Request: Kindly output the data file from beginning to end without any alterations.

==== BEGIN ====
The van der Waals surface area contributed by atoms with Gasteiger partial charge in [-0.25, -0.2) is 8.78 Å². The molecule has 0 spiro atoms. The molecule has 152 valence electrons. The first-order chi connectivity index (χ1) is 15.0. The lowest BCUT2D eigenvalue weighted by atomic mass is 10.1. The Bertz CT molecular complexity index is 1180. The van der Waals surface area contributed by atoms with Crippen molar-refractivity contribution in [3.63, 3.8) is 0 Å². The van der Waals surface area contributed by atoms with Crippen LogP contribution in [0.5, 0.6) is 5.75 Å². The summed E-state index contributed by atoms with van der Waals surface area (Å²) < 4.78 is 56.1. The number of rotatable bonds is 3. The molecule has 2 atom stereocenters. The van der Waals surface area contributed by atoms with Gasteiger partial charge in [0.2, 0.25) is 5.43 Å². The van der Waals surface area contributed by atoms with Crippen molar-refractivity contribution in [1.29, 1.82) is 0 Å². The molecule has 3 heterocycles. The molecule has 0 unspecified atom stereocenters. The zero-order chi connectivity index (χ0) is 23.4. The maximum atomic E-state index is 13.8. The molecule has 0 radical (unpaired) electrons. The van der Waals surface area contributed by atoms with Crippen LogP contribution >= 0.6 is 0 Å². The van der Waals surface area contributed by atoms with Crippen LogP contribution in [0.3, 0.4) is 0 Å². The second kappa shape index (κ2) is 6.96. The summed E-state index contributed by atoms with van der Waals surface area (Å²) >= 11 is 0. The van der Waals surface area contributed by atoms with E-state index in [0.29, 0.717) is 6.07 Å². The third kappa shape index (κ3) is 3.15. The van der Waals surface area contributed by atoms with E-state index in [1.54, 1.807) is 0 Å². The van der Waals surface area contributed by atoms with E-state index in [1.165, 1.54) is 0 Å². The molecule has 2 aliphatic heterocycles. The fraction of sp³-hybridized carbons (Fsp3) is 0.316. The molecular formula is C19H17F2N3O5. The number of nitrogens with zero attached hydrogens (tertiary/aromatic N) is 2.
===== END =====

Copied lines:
The van der Waals surface area contributed by atoms with Gasteiger partial charge in [-0.25, -0.2) is 8.78 Å². The molecule has 0 spiro atoms. The molecule has 152 valence electrons. The first-order chi connectivity index (χ1) is 15.0. The lowest BCUT2D eigenvalue weighted by atomic mass is 10.1. The Bertz CT molecular complexity index is 1180. The van der Waals surface area contributed by atoms with Crippen molar-refractivity contribution in [3.63, 3.8) is 0 Å². The van der Waals surface area contributed by atoms with Crippen LogP contribution in [0.5, 0.6) is 5.75 Å². The summed E-state index contributed by atoms with van der Waals surface area (Å²) < 4.78 is 56.1. The number of rotatable bonds is 3. The molecule has 2 atom stereocenters. The van der Waals surface area contributed by atoms with Gasteiger partial charge in [0.2, 0.25) is 5.43 Å². The van der Waals surface area contributed by atoms with Crippen molar-refractivity contribution in [1.29, 1.82) is 0 Å². The molecule has 3 heterocycles. The molecule has 0 unspecified atom stereocenters. The zero-order chi connectivity index (χ0) is 23.4. The maximum atomic E-state index is 13.8. The molecule has 0 radical (unpaired) electrons. The van der Waals surface area contributed by atoms with Crippen LogP contribution >= 0.6 is 0 Å². The van der Waals surface area contributed by atoms with Crippen LogP contribution in [0.3, 0.4) is 0 Å². The second kappa shape index (κ2) is 6.96. The summed E-state index contributed by atoms with van der Waals surface area (Å²) >= 11 is 0. The van der Waals surface area contributed by atoms with E-state index in [0.29, 0.717) is 6.07 Å². The third kappa shape index (κ3) is 3.15. The van der Waals surface area contributed by atoms with E-state index in [1.54, 1.807) is 0 Å². The van der Waals surface area contributed by atoms with E-state index in [1.165, 1.54) is 0 Å². The molecule has 2 aliphatic heterocycles. The fraction of sp³-hybridized carbons (Fsp3) is 0.316. The molecular formula is C19H17F2N3O5. The number of nitrogens with zero attached hydrogens (tertiary/aromatic N) is 2.